While your parents probably warned you there’s no such thing as a free lunch, meaning a price is always paid, that’s a lesson lost on many policymakers. An obvious example is the continued argument that Oklahoma is allowing “our share” of Medicaid dollars to go to other states because we have not added able-bodied adults to the program, as allowed by Obamacare.
Those who make that claim either don’t understand how Medicaid expansion is funded — through increased federal debt —or they don’t care and are willing to mislead Oklahomans. Contrary to the claims of expansion proponents, there isn’t a pot of federal money for Medicaid expansion that is simply divided by the number of states choosing to participate. Instead, Medicaid spending increases every time the program is expanded.
U.S. Sen. James Lankford, R-Oklahoma City, recently pointed out how Medicaid-expansion finances really work. If Oklahoma were to expand Medicaid, there would be a 90-10 federal-state cost split. Lankford noted Oklahoma expansion would require a “pretty significant increase” in federal spending, but the federal side would be funded via debt while state government would have to make real financial choices.
“The federal government has the great benefit of we just print more money,” Lankford said. “We don’t have to worry about having it balance. Oklahoma’s government has to figure out how they’re going to tax more, what they’re going to do less of, because they’ve got to balance at the end of it.”
As originally passed in 2010, the Affordable Care Act included numerous tax provisions that paid for the law — on paper. But many of those taxes have never taken effect, have since been repealed, or both. To cite just one example, the Democratic-controlled U.S. House of Representatives voted in July to repeal the ACA’s “Cadillac tax,” which has not taken effect but will eventually impose financial penalties on those whose insurance plans are considered too lavish, including plans serving many states’ teachers.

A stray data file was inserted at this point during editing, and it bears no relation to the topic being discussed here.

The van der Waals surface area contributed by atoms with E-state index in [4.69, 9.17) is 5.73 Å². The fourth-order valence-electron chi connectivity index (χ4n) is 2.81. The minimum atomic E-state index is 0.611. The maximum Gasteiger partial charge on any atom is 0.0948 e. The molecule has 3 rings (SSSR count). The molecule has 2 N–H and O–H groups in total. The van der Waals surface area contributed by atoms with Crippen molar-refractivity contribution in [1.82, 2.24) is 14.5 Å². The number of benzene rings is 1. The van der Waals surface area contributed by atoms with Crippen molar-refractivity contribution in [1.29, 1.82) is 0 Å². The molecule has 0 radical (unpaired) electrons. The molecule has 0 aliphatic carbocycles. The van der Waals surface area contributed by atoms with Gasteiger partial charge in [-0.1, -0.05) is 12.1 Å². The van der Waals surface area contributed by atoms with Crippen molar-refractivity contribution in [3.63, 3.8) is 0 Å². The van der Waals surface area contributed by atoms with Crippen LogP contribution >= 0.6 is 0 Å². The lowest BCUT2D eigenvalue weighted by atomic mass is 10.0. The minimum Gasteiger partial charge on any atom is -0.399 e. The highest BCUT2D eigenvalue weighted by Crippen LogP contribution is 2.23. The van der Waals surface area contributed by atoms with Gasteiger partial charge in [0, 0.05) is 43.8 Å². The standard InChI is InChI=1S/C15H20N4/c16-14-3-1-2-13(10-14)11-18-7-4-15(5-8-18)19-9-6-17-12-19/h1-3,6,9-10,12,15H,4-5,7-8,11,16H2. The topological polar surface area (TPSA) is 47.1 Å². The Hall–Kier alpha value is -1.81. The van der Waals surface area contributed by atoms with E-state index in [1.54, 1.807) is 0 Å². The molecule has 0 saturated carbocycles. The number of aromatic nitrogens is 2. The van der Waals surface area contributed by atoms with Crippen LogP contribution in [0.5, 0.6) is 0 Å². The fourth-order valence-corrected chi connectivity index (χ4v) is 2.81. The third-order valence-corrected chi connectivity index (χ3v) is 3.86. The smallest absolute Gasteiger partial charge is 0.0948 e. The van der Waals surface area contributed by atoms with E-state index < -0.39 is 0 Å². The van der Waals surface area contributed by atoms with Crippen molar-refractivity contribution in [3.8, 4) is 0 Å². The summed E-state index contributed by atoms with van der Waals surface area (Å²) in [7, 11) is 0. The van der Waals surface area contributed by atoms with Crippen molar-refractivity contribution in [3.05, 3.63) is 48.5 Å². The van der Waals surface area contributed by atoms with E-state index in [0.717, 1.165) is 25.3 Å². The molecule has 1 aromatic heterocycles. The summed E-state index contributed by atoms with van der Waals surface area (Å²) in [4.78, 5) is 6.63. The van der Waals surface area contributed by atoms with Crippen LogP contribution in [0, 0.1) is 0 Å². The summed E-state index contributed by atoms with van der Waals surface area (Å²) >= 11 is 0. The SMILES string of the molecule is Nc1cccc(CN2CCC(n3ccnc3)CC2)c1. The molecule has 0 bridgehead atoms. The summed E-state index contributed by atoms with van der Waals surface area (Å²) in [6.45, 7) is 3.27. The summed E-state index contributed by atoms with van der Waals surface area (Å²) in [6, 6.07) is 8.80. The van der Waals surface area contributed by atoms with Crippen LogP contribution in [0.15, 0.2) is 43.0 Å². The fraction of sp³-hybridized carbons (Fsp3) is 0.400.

Put simply, Obamacare was never truly “paid for” and today is substantially funded by increasing debt.
The U.S. government’s public debt is more than $22 trillion and on pace to hit $28.7 trillion by 2029. Medicaid expansion plays a significant role in that growth. At a recent meeting of the legislative Healthcare Working Group, Clay Farris, an official with the consulting firm Mostly Medicaid, pointed out that Medicaid’s nationwide spending totaled $7.2 trillion from 1966 to 2014, including both state and federal funding. The program is now projected to spend $5.5 trillion total from 2014 to 2022.
“We’re going to have spent almost as much in eight years as we did in the first 50 years,” Farris said.
Oklahoma’s decision to (so far) decline Medicaid expansion not only reduced welfare dependency in this state, but also reduced the debt burden handed down to our children.
Jonathan Small serves as president of the Oklahoma Council of Public Affairs (www.ocpathink.org).